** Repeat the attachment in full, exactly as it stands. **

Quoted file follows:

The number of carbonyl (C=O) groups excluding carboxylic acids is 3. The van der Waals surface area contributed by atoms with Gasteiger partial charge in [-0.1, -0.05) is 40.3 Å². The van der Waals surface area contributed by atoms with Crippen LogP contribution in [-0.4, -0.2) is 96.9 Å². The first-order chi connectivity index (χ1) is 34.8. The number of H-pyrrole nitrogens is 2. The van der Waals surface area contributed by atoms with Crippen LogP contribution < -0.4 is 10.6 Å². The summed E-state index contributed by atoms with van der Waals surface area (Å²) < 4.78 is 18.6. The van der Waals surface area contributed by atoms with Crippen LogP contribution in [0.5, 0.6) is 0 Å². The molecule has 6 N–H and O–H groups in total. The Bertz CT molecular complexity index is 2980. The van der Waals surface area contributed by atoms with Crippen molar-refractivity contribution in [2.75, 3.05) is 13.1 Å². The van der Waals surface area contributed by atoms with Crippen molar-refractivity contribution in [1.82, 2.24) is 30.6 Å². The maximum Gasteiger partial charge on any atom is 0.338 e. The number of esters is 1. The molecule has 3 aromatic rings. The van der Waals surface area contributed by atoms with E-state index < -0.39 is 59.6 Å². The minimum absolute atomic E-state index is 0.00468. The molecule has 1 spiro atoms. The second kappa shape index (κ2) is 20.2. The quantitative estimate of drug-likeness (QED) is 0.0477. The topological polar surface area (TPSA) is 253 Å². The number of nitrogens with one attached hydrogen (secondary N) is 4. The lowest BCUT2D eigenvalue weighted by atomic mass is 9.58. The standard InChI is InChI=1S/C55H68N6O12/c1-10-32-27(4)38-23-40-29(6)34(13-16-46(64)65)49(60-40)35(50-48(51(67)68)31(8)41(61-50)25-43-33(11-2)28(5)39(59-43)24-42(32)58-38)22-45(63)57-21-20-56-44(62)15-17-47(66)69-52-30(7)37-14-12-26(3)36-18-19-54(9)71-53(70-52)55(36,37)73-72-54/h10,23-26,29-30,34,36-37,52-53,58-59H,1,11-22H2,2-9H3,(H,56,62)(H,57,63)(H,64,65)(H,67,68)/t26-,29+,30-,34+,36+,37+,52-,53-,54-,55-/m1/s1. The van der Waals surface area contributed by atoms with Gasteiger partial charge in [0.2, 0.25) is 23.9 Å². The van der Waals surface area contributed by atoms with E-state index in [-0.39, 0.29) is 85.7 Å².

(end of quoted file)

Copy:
The number of carbonyl (C=O) groups excluding carboxylic acids is 3. The van der Waals surface area contributed by atoms with Gasteiger partial charge in [-0.1, -0.05) is 40.3 Å². The van der Waals surface area contributed by atoms with Crippen LogP contribution in [-0.4, -0.2) is 96.9 Å². The first-order chi connectivity index (χ1) is 34.8. The number of H-pyrrole nitrogens is 2. The van der Waals surface area contributed by atoms with Crippen LogP contribution < -0.4 is 10.6 Å². The summed E-state index contributed by atoms with van der Waals surface area (Å²) < 4.78 is 18.6. The van der Waals surface area contributed by atoms with Crippen LogP contribution in [0.5, 0.6) is 0 Å². The molecule has 6 N–H and O–H groups in total. The Bertz CT molecular complexity index is 2980. The van der Waals surface area contributed by atoms with Crippen molar-refractivity contribution in [2.75, 3.05) is 13.1 Å². The van der Waals surface area contributed by atoms with Crippen molar-refractivity contribution in [1.82, 2.24) is 30.6 Å². The maximum Gasteiger partial charge on any atom is 0.338 e. The number of esters is 1. The molecule has 3 aromatic rings. The van der Waals surface area contributed by atoms with E-state index < -0.39 is 59.6 Å². The minimum absolute atomic E-state index is 0.00468. The molecule has 1 spiro atoms. The second kappa shape index (κ2) is 20.2. The quantitative estimate of drug-likeness (QED) is 0.0477. The topological polar surface area (TPSA) is 253 Å². The number of nitrogens with one attached hydrogen (secondary N) is 4. The lowest BCUT2D eigenvalue weighted by atomic mass is 9.58. The standard InChI is InChI=1S/C55H68N6O12/c1-10-32-27(4)38-23-40-29(6)34(13-16-46(64)65)49(60-40)35(50-48(51(67)68)31(8)41(61-50)25-43-33(11-2)28(5)39(59-43)24-42(32)58-38)22-45(63)57-21-20-56-44(62)15-17-47(66)69-52-30(7)37-14-12-26(3)36-18-19-54(9)71-53(70-52)55(36,37)73-72-54/h10,23-26,29-30,34,36-37,52-53,58-59H,1,11-22H2,2-9H3,(H,56,62)(H,57,63)(H,64,65)(H,67,68)/t26-,29+,30-,34+,36+,37+,52-,53-,54-,55-/m1/s1. The van der Waals surface area contributed by atoms with Gasteiger partial charge in [0.2, 0.25) is 23.9 Å². The van der Waals surface area contributed by atoms with E-state index in [-0.39, 0.29) is 85.7 Å².